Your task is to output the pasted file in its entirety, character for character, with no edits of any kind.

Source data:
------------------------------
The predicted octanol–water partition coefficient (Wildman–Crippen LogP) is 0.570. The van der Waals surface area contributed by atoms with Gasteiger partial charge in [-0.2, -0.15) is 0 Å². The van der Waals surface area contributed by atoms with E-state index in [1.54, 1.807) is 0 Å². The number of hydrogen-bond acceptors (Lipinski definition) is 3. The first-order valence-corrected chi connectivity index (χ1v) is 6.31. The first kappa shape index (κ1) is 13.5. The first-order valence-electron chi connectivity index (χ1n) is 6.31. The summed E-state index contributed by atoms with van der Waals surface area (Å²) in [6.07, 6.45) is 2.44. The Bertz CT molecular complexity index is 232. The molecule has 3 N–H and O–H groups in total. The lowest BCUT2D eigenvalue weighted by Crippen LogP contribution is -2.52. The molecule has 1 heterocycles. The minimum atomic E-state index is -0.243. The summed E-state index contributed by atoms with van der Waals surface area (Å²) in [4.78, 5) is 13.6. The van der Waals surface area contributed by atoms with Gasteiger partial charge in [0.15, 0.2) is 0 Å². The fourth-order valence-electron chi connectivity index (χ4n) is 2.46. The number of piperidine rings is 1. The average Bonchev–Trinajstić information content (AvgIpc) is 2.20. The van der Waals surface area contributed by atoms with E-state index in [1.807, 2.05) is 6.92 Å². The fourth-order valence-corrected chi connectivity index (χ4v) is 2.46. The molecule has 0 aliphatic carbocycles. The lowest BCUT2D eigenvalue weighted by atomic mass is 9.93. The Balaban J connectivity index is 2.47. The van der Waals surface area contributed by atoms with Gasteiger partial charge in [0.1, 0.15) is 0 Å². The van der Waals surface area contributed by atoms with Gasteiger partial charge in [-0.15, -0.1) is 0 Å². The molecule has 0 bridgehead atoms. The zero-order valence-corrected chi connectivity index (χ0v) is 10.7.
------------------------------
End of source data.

The predicted octanol–water partition coefficient (Wildman–Crippen LogP) is 0.570. The van der Waals surface area contributed by atoms with Gasteiger partial charge in [-0.2, -0.15) is 0 Å². The van der Waals surface area contributed by atoms with E-state index in [1.54, 1.807) is 0 Å². The number of hydrogen-bond acceptors (Lipinski definition) is 3. The first-order valence-corrected chi connectivity index (χ1v) is 6.31. The first kappa shape index (κ1) is 13.5. The first-order valence-electron chi connectivity index (χ1n) is 6.31. The summed E-state index contributed by atoms with van der Waals surface area (Å²) in [6.07, 6.45) is 2.44. The Bertz CT molecular complexity index is 232. The molecule has 3 N–H and O–H groups in total. The lowest BCUT2D eigenvalue weighted by Crippen LogP contribution is -2.52. The molecule has 1 heterocycles. The minimum atomic E-state index is -0.243. The summed E-state index contributed by atoms with van der Waals surface area (Å²) in [4.78, 5) is 13.6. The van der Waals surface area contributed by atoms with Gasteiger partial charge in [0.15, 0.2) is 0 Å². The fourth-order valence-electron chi connectivity index (χ4n) is 2.46. The number of piperidine rings is 1. The average Bonchev–Trinajstić information content (AvgIpc) is 2.20. The van der Waals surface area contributed by atoms with E-state index in [1.807, 2.05) is 6.92 Å². The fourth-order valence-corrected chi connectivity index (χ4v) is 2.46. The molecule has 0 aliphatic carbocycles. The lowest BCUT2D eigenvalue weighted by atomic mass is 9.93. The Balaban J connectivity index is 2.47. The van der Waals surface area contributed by atoms with Gasteiger partial charge in [0.1, 0.15) is 0 Å². The van der Waals surface area contributed by atoms with Gasteiger partial charge in [-0.15, -0.1) is 0 Å². The molecule has 0 bridgehead atoms. The zero-order valence-corrected chi connectivity index (χ0v) is 10.7.